Why is my tax bill so high?

By Nick Grabbe

Amherst homeowners have until Feb. 1 to pay their typically hefty property tax bills. These bills are the heftiest yet, and I’ll try to explain why in simple, easy-to-understand terms. Don’t be late in paying these bills; interest at an annual rate of 14 percent starts adding up on Feb. 2.

Q. If the fiscal year runs from July 1 to June 30, why are these quarterly bills higher than the ones that were due on Aug. 1 and Nov. 1?

A. Those earlier bills were estimates of your annual tax obligation, based on the previous fiscal year’s values and a projection of the tax rate. The new values and the actual tax rate were not set and certified until December, a lag that happens every year. So most of the annual increase in your taxes must be paid in the bills due Feb. 1 and May 1.

Q. How much are my annual taxes going up?

A. It depends on the assessed value of your property, but the average single-family home’s annual tax bill is going up from \$8,194 last year to \$8,609 this year.

Q. What’s the math behind those numbers?

A. The average assessed value of a single-family home in Amherst in the previous fiscal year was \$375,507 and the tax rate was \$21.82 per \$1,000. This year’s average value is \$404,763 and the tax rate is \$21.27. Tax rates usually decrease when the average property value increases.

Q. That’s an increase of 5 percent in the average annual tax bill. I thought taxes couldn’t go up by more than 2.5 percent under state law.

A. State law does limit the amount a town can raise in taxes to 2.5 percent, but allows it to further increase by the amount of taxes raised by “new growth.” The extra wrinkle this year is that residential values have been rising more than commercial values, partly because of the pandemic, so a larger share of the tax burden is now borne by homeowners.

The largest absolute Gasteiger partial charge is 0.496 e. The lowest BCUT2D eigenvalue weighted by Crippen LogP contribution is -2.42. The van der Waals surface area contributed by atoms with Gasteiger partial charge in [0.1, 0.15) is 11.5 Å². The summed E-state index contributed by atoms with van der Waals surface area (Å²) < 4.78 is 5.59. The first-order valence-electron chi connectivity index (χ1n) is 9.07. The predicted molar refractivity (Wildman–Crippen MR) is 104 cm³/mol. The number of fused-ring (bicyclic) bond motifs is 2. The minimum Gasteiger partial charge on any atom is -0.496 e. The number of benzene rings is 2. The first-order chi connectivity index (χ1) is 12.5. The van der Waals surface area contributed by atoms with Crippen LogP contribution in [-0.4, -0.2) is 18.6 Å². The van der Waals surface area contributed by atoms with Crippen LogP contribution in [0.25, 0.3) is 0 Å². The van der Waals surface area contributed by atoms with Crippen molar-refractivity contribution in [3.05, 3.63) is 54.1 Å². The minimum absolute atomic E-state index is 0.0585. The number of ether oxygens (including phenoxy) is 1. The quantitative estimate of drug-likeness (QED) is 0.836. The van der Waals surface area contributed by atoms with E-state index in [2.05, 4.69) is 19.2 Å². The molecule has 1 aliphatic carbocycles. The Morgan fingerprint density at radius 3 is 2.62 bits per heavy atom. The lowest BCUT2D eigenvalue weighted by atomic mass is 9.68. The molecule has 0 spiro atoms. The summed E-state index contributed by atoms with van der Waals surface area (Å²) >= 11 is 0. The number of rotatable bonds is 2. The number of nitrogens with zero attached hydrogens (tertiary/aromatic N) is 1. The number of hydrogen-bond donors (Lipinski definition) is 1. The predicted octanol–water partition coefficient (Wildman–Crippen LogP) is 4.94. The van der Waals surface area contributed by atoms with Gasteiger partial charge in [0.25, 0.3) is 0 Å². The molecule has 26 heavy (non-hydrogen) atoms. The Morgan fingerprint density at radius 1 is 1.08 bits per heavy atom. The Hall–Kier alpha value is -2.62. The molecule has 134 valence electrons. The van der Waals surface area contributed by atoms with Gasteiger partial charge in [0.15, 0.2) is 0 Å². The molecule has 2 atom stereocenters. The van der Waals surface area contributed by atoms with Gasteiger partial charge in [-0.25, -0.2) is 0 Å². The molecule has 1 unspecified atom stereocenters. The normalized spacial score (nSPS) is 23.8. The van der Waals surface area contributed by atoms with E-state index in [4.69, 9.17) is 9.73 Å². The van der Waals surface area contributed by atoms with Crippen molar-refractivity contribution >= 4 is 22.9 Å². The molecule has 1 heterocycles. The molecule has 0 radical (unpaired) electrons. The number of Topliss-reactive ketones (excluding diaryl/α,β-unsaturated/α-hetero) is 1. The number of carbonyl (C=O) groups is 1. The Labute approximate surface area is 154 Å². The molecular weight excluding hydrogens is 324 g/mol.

Q. Yes, I’ve heard that the real estate market went crazy last spring, with sale prices often higher than asking prices, with multiple buyers bidding prices up and houses. Have things stabilized a bit?

A. A bit. Asking prices have been very similar to sale prices lately, said Finance Director Sean Mangano. Last spring, sale prices of single-family houses were averaging about \$500,000, or 28 percent above their assessed values. The last few months, the average sale price has gone down, but it’s still above \$450,000, and about 20 percent above assessed values. All single-family sale prices in the past 10 months are listed in “Recent House Sales” in the main menu of this blog.

Q. Are condominium prices increasing as fast as single-family houses?

A. Yes. The average condo is on the market for only two to three days before it’s sold, Mangano said.

Q. I heard that Amherst’s taxes are twice what they are in Hadley. Is that true?

A. Almost. The average residential tax in Hadley this year is \$4,467, and the tax rate is only \$12.18 per \$1,000. Because of a much bigger commercial sector, Hadley homeowners bear a much smaller percentage of the tax burden than in Amherst. In addition, Hadley chose to give homeowners a break this year by establishing a higher tax rate for commercial property than residential property.

Q. Northampton is more similar to Amherst than Hadley is. What are its taxes like?

A. The average residential tax bill in Northampton this year is \$6,303, which is an 8.6 percent increase over last year. Northampton, though it doesn’t have a commercial sector like Hadley’s, has a significantly bigger one than Amherst, so the business sector absorbs a greater share of the tax burden.

Q. Why are taxes in Amherst so high?

A. There are three main reasons. First, a large percentage of our land is exempt from property taxes, chiefly because of campuses but also because of conservation areas and farmland that can’t be developed. Second, we have high expectations for municipal services; for example, we have a low teacher-student ratio in our schools, and we believe in paying our public employees well. Third, because of our very small commercial sector, residents are responsible for 90 percent of the property taxes that Amherst collects.